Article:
“The next big decisions we make about the dam will be the result of robust community discussion and a vote by a lot more people than just those who can show up for an in-person town meeting,” she went on.

She argues the only thing the town is doing now is studying the options.

“The town attorney recommended that the Select Board not put opposing questions on the ballot because it would be extremely confusing to voters and would disrupt a process that had already gone through the voter-approved budget process to evaluate multiple options…” she said.

At some point, the message to the Save the Dam Falls Committee was that one recourse is to replace members of the Select Board who they disagree with.

Right before the June election, Save the Dam Falls posted on Facebook a message titled: “Begin to replace the Select Board.”

“Vote June 14! Thanks to Jo Ann Simon for this succinct post: Unfortunately, the Select Board seems to be staunchly in favor of removing the dam and ‘restoring’ the river. It won’t look like much if they have their way. We, in the town, WANT a VOTE, which the Select Board is hemming and hawing about scheduling. I think if it comes up for a vote, the Camden residents will vote to KEEP the dam!”

The post continues: “The current Select Board deserves to be replaced for their anti-democratic fervor and their denial of the wishes of the townspeople to have a voice. And as the town attorney points out, our recourse is at the ballot box. Please vote to put fresh voices on the Select Board. There are some mighty fine candidates running.”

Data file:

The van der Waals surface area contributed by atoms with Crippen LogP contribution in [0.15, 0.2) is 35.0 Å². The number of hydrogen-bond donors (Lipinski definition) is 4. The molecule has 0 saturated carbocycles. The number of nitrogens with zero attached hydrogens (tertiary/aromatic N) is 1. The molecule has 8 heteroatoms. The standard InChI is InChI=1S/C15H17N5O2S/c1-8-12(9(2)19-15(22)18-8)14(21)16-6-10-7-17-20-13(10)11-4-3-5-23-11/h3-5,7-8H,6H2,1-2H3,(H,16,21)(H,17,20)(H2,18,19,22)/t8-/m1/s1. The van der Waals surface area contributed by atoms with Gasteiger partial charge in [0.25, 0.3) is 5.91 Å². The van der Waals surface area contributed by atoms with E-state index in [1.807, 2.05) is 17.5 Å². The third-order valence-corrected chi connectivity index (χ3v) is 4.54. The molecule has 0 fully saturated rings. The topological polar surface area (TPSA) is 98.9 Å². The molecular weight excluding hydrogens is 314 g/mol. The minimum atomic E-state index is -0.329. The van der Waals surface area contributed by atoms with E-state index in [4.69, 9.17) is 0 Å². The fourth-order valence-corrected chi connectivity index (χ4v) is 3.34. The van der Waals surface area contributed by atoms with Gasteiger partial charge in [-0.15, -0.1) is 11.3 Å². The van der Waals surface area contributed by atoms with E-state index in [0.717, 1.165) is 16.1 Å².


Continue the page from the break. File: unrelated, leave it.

On Tuesday, residents voted to replace incumbent Select Board member Marc Ratner with challenger Tom Hedstrom. In the same election, residents voted to approve changes to the charter to vote via secret ballot rather than open town meeting to approve the budget.

A group spokesperson said June 16, “We are very encouraged by the town vote Tuesday — at the first opportunity, one of the four Select Board members who voted against the citizens’ petitions was defeated. We continue to hope for, and plan for, a town-wide vote on saving the waterfall.”

The special town meeting in September will be at the Opera House.

Select Board member responds June 19:

McKellar sent a response to a question for this story on June 19, saying in part:

“My personal hope (and I am not speaking for the board) would be to enshrine, via a warrant article in November, that changes to the Montgomery Dam will be subject to a public vote at the polls. This has always been true in my mind, but I understand the concern that it may be packaged into a larger question, and that some will miss out on the opportunity to vote on this specific aspect of river restoration.

“I do not believe it is appropriate to ask people to vote before they know the short and long term costs of all options, but I have heard the message that many people would like the Town to more fully develop cost estimates and design alternatives to dam removal.

“I agree that this will allow a more effective evaluation of all options and I am hopeful that there is a golden compromise that will still meet the criteria of a nature based solution while maintaining the aesthetic elements that are most enjoyed. I had a couple very nice conversations with STDF members on Tuesday.

“I do believe it makes sense to have the town formally commit to placing the decision in the hands of voters. One way we might do this is to ask voters in November to approve a provision that would require all alterations and repairs to the Montgomery Dam to be presented to voters in a separate warrant article whenever a proposal or a range of options is ready.

“The choice we make at the Montgomery Dam cannot be made without awareness that it has implications for the viability and fundability of any of the projects in the rest of the watershed but that doesn’t mean it all has to be voted on together. There is a significant amount of private property involved also, so separating a vote on the Montgomery Dam from the rest of it is reasonable in my mind.”